The fixed brush hurdle on the same card is interesting.  Personally I am looking to be on Gervey Chambertin, it is not so much the Pipe record in the race (although that is inspiring) but more the early performances of this horse.  Clearly the spring was not his time, although backed off the boards at the festival, something was wrong.  Aintree was no better.  I am assuming all is well again, which is a danger considering they have gone for cheekpieces at the tender age of 5.  I am getting on at 7/1.

Gullinbursti rates a danger but I am bit perplexed as to why after a successful chase victory they are coming back to these easier obstacles.

In the 1.50, I am taken with the profile of More of That a 4/1 shot.  He was not fancied when he won his maiden and was injured shortly afterwards.  Returning this year, he looked very very good when winning the Wetherby reappearance and with the Jackdaws operation in such unbelievable form, I am more than happy to climb aboard at 4/1.

Saturday Ascot Tips

I was frustrated with myself to miss the reappearance of Drumshambo, a  horse that had a lot of improvement last year and was on my watch list.  Another 9lbs up in the weights and it bothers me so I am now looking elsewhere.  With just seven runners, I am hoping Saved By John a general 5/1 shot can gain compensation for a decent reappearance in which he was mugged.  His running style makes him vulnerable to that but I like him.

I like Volt Face in the Ascot bumper running for Pipe.  Although the Henderson horse brings franked form into the race, I think the Pipe one might be smart.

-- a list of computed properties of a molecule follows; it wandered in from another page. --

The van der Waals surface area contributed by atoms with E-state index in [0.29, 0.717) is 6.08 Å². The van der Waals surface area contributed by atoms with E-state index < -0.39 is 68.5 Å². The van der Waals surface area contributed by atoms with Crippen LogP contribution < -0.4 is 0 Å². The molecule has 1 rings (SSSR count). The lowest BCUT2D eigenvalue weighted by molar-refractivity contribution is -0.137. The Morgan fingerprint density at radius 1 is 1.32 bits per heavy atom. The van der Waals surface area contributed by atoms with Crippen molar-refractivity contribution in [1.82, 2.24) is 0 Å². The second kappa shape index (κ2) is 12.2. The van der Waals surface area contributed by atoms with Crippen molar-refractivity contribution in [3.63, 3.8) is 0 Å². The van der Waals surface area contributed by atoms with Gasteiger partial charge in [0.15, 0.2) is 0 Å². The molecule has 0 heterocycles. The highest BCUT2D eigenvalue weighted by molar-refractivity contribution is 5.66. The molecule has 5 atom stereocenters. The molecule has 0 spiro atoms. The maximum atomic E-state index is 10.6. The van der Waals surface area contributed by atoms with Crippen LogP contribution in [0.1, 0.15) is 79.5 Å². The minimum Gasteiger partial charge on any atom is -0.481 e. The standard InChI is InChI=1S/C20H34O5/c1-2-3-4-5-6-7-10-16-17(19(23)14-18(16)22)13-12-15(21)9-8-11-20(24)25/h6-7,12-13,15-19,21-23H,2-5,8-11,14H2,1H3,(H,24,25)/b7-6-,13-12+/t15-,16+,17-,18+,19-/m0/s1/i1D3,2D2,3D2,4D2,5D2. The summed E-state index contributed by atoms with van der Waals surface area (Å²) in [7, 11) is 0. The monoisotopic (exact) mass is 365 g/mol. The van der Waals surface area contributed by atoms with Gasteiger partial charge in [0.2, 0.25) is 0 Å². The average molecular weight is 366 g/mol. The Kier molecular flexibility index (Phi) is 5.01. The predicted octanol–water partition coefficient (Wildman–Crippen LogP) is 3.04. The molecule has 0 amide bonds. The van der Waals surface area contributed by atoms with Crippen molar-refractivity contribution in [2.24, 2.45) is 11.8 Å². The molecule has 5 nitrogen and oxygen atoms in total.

Captain Chris is also on my slip because I think there is only a paper between him and Al Ferof on form.  Throw in that my selection has less of a doubt over him regarding injury and the expectation that Captain Chris is primed for this in a way that Al Ferof is unlikely to be and well…

I know Annie Power is 8/13 but she should hose up.

In the football, I like Arsenal at 8/13, Newcastle at 4/5 and Wigan at evens.

The Martin Hill combination is a Wigan and Annie Power double with a separate Trixie on Saved by John, More of That and Gervey Chambertin.

I hope your own dinner is magnificent, a delectation of taste sensations, fine claret, finer company and the comfort that no matter how expensive the brandy you order, the uncomfortable lump in your ribs will barely be dented.

Courage, roll those dice.

Advertisements

Leave a Reply

Fill in your details below or click an icon to log in:

WordPress.com Logo

You are commenting using your WordPress.com account. Log Out / Change )

Twitter picture

You are commenting using your Twitter account. Log Out / Change )

Facebook photo

You are commenting using your Facebook account. Log Out / Change )

Google+ photo

You are commenting using your Google+ account. Log Out / Change )

Connecting to %s